Republicans don’t have solutions for the unemployment crisis (how often can you spend $180 billion on an illegal war to make the economy seem like its growing?). They have no handle on the Iraq quagmire, and want to sidestep the growing discontent of 41 million seniors, hide the health care crisis, and take attention away from the international isolation Bush has led us into. Additionally, they fear that Bush is losing support even in his own far-right base. So, what is their hot item issue? They have initiated efforts to define marriage constitutionally as between a man and a woman – the Federal Marriage Amendment.
This amendment essentially tells lesbian, gay, and transgendered people that they do not qualify for equal participation in the rights and benefits of society. Ironically, the Republicans are trying to codify this anti-democratic sentiment in the Constitution, a document that, though very battered in the last two years, is still recognized as a protector of our basic rights. A “marriage” amendment would be the capstone for the ultra-right’s anti-equality, anti-rights agenda.
Further, the drive for this amendment is intended to suggest that people who support equality in principle might be supporting deviants. After last summer’s Supreme Court ruling overturning anti-sodomy laws, Bush said our ideal of tolerance and equality “does not mean that somebody like me needs to compromise on an issue such as marriage.” Bush was encouraging people who think they are “like him” to oppose equality for lesbian, gay and transgendered people. More to the point, he was saying that opposing equality is morally justifiable.
Others in the far right have likened the struggle for equality for gay people to terrorism. They blame gay people for crime, disease, the decline of the country, child poverty, and even teen pregnancy. Sen. Rick Santorum (R-Pa.), who last spring came under attack for calling gay people sexualized animals, called efforts to expand marriage laws to include gay people as “attacks” on marriage. Santorum wrote in USA Today last July that gay people want to destroy families and that “in study after study, family breakdown is linked to an increase in violent crime, youth crime, teen pregnancy, welfare dependency and child poverty.”
Santorum doesn’t indicate which studies show that gay people are the cause of family breakdown. Nor does he mention as sources of family breakdown the elimination of millions of jobs, the stripping of the manufacturing base, the declining real wage, the decay of communities caused by the flight of capital offshore, or the fact that more and more people must work three and four jobs to make ends meet. He is silent on the increasing tax burden on working people as wealth is redistributed to the ultra-rich with “tax reform.” Not a word on the slashing of public investment in job training, public education, health care, welfare and other social programs that help keep working families together. And don’t look for him to mention immigration policy that criminalizes the search for work across national borders, ripping tens of thousands of families apart each year.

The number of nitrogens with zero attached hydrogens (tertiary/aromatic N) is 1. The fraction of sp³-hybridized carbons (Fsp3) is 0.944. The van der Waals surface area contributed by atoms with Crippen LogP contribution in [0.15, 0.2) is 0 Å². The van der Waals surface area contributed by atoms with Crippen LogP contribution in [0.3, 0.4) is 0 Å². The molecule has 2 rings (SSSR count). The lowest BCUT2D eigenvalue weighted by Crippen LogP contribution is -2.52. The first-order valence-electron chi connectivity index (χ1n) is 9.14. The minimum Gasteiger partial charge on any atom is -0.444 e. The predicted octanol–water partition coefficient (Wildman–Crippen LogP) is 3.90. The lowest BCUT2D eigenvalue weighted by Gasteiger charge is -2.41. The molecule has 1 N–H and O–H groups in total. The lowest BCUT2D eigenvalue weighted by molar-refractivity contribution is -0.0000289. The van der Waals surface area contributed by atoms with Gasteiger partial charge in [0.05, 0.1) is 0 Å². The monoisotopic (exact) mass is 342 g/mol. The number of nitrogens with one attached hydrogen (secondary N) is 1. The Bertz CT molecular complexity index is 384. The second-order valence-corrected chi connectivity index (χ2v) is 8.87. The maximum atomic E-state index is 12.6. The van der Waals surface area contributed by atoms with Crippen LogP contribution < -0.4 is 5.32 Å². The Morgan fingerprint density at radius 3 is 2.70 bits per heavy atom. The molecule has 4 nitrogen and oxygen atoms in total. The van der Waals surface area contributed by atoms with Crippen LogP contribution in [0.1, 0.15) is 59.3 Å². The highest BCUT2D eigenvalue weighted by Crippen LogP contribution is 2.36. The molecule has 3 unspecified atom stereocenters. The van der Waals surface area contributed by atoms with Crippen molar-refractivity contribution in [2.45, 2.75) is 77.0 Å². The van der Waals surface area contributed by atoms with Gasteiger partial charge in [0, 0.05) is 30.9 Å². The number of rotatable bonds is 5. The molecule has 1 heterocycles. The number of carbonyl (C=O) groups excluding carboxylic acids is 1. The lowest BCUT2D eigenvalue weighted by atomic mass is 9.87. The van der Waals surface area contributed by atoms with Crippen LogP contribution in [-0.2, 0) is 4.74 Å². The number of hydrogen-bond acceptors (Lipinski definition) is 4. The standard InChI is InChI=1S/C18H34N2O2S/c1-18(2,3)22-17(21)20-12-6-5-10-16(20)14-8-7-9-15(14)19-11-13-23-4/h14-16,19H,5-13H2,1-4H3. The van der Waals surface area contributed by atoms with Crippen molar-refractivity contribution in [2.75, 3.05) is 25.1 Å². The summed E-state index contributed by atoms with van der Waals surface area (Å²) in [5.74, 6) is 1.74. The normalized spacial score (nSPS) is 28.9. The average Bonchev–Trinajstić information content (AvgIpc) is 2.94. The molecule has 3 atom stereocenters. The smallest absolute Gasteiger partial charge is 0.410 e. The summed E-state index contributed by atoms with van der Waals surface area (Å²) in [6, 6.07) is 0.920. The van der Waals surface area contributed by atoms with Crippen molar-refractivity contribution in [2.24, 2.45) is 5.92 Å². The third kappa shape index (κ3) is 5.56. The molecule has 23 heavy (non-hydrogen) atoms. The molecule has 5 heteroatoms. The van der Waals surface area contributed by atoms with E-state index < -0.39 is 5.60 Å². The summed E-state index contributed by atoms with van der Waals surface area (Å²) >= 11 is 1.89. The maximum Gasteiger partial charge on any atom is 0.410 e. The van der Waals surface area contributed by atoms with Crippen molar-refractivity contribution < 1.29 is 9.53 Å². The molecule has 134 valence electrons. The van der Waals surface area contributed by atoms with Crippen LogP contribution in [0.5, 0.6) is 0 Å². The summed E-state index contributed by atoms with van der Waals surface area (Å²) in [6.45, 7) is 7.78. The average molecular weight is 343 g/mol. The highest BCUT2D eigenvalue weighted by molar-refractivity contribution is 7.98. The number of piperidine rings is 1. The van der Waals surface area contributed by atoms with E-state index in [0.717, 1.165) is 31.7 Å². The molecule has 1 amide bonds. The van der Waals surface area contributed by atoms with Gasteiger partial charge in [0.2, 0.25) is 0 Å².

No. It’s gay people that are the source of our ills.
Far-right loudmouth Jerry Falwell recently announced his support for the Federal Marriage Amendment, saying, “I’m dedicating my talents, time and energies over the next few years” to passing the antigay measure. Apparently, the 66 million people in or on the verge of poverty don’t make his priority list.
In short, the far right is desperate to avoid critical issues like the economy, the war, the health care crisis – issues that touch directly on the quality of life of the vast majority of people. Instead they lead a charge against the rights of a minority whom they blame for the problems we face. Antigay scapegoating, like its racist, sexist, and anti-immigrant cousins, is designed to split us, when we need unity most.
Heightened attention to this issue presents a new challenge to the working class. Perhaps at one time it was enough to be silent on the issue of gay equality: “don’t ask, don’t tell.” Silence is no longer sufficient. Our unity and social progress depend decisively on our vigorous defense of civil rights and equal access to social benefits for everyone. Together we can deliver a blow to the far right by defending equality for lesbian, gay and transgendered people. Say no to the Federal Marriage Amendment; say yes to equality for lesbian, gay and transgendered people.
Joel Wendland is managing editor of Political Affairs.
He can be reached at firstname.lastname@example.org.